Adrift: Lost-at-Sea Drama Buoyed by Cast but Sunk by Odd Narrative Choices

By Kim Hughes

Rating: B

There’s plenty to like and to dislike about Adrift, the new fact-based disaster drama with Divergent star Shailene Woodley and Briton Sam Claflin (Me Before You, The Hunger Games) as an adventurous, knock-kneed couple who face the gargantuan misfortune of sailing into the path of a hurricane.

 Clafin and Woodley as lovers in dangerous times.

Clafin and Woodley as lovers in dangerous times.

In the plus column, there’s committed performances from the leads, some truly white-knuckle action sequences conducted by Icelandic director Baltasar Kormákur — who similarly thrilled in 2015’s Everest and is abetted here by ace cinematographer Robert Richardson — and the added gravitas of this being a true story. 

In the minus column: a treacly romance, a plot device that begs credulity, and the fact that, as a true story, we have some idea of how things will turn out despite Kormákur’s scribbly, to-and-fro storytelling approach, which places the climactic wreck near the end of the movie, building considerable tension but meandering some along the way.

It's 1983. Woodley plays Tami Oldham, a free-spirited 23-year-old American knocking around the globe. She finds home in Richard Sharp (Clafin), an older but similarly peripatetic British sailor who, like Oldham, has serendipitously landed in the South Pacific on route to his next adventure.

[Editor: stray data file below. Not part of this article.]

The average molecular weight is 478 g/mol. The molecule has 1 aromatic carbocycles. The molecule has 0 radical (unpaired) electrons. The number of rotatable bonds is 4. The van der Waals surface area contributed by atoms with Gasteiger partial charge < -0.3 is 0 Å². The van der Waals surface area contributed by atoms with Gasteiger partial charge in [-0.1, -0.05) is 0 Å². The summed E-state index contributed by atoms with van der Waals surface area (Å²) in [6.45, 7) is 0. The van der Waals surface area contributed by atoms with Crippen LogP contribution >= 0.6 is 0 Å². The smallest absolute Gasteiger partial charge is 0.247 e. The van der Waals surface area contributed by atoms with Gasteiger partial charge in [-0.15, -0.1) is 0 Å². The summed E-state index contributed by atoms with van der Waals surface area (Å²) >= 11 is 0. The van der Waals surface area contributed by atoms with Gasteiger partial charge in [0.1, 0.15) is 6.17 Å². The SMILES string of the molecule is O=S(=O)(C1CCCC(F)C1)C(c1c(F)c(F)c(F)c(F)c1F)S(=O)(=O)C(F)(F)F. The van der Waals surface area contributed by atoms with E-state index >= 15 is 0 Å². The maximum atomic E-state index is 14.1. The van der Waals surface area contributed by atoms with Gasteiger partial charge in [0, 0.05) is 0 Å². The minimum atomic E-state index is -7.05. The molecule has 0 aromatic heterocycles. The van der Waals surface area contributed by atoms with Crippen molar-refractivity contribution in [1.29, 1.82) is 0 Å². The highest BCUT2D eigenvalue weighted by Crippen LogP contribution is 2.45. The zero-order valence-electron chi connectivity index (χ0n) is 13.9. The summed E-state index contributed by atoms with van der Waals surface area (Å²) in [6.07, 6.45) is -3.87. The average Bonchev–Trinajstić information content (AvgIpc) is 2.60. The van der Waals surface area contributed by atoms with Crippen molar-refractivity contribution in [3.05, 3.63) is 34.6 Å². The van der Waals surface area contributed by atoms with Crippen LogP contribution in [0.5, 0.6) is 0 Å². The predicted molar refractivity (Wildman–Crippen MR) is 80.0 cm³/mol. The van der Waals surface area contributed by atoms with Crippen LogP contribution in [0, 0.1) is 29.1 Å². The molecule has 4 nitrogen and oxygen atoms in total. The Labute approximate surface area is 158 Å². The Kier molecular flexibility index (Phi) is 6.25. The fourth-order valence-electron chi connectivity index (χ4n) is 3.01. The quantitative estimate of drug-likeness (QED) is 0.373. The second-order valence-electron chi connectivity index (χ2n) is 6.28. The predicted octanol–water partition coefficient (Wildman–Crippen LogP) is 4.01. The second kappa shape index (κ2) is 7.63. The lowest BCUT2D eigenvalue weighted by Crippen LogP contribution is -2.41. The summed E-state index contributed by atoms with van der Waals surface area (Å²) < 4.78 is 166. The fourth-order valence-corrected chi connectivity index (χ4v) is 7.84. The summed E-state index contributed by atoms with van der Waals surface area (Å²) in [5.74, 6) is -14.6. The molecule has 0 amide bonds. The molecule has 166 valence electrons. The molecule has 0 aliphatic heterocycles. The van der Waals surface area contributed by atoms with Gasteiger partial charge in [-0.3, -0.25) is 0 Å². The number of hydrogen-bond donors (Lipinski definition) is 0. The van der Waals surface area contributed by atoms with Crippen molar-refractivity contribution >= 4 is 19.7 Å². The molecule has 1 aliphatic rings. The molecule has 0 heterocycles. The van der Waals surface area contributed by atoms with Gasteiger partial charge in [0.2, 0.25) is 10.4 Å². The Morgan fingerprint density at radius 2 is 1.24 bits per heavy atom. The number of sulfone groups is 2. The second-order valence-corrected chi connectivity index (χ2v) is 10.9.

A proposition by a wealthy older couple to captain their private yacht to California makes financial sense to the smitten lovers who stow their other plans. The boat ain’t bad, either. Tami and Richard set off, but before long disaster strikes

The movie makes hay of the terrifying notion of being stranded in the middle of the ocean without communication gear, dwindling food and water supplies, and the very real chance of a slow and agonizing death. There’s a reason lost-at-sea movies are a thing; I still haven’t quite shaken off the palpable horror of 2003’s Open Water, a film with a premise so prosaic — and therefore so damn possible in real-life (and it did actually happen) — that a therapist should have been standing by post-screening.

That said, the shipwreck bar, if we can call it that, has already been set rather high: witness Unbroken, In the Heart of the Sea, and Robert Redford’s oft-overlooked but devastating All Is Lost which certainly didn’t require novelty to scare the pants off viewers. 

Yet Adrift doesn’t entirely trust that the fundamental horror of being adrift will sustain it.  So, Kormákur introduces a dramatic sidebar of sorts to ramp up the action and further underpin the already deeply established love story angle. The reveal is at once silly and kind of predictable — well, to anyone who saw Titanic, and there are a few of those. 

One also suspects that Kormákur and his scriptwriters (Aaron Kandell, Jordan Kandell, and David Branson Smith) were uncertain that a woman at the centre of an action/adventure would broadly compel viewers the way a male lead would. I’d argue the prospects of a scrawny, injured, and drifting 23-year-old chick are far slimmer and therefore more enthralling than those of a strapping experienced sailor, but who am I?

Adrift. Directed by Baltasar Kormákur. Starring Shailene Woodley and Sam Claflin. Opens wide June 1.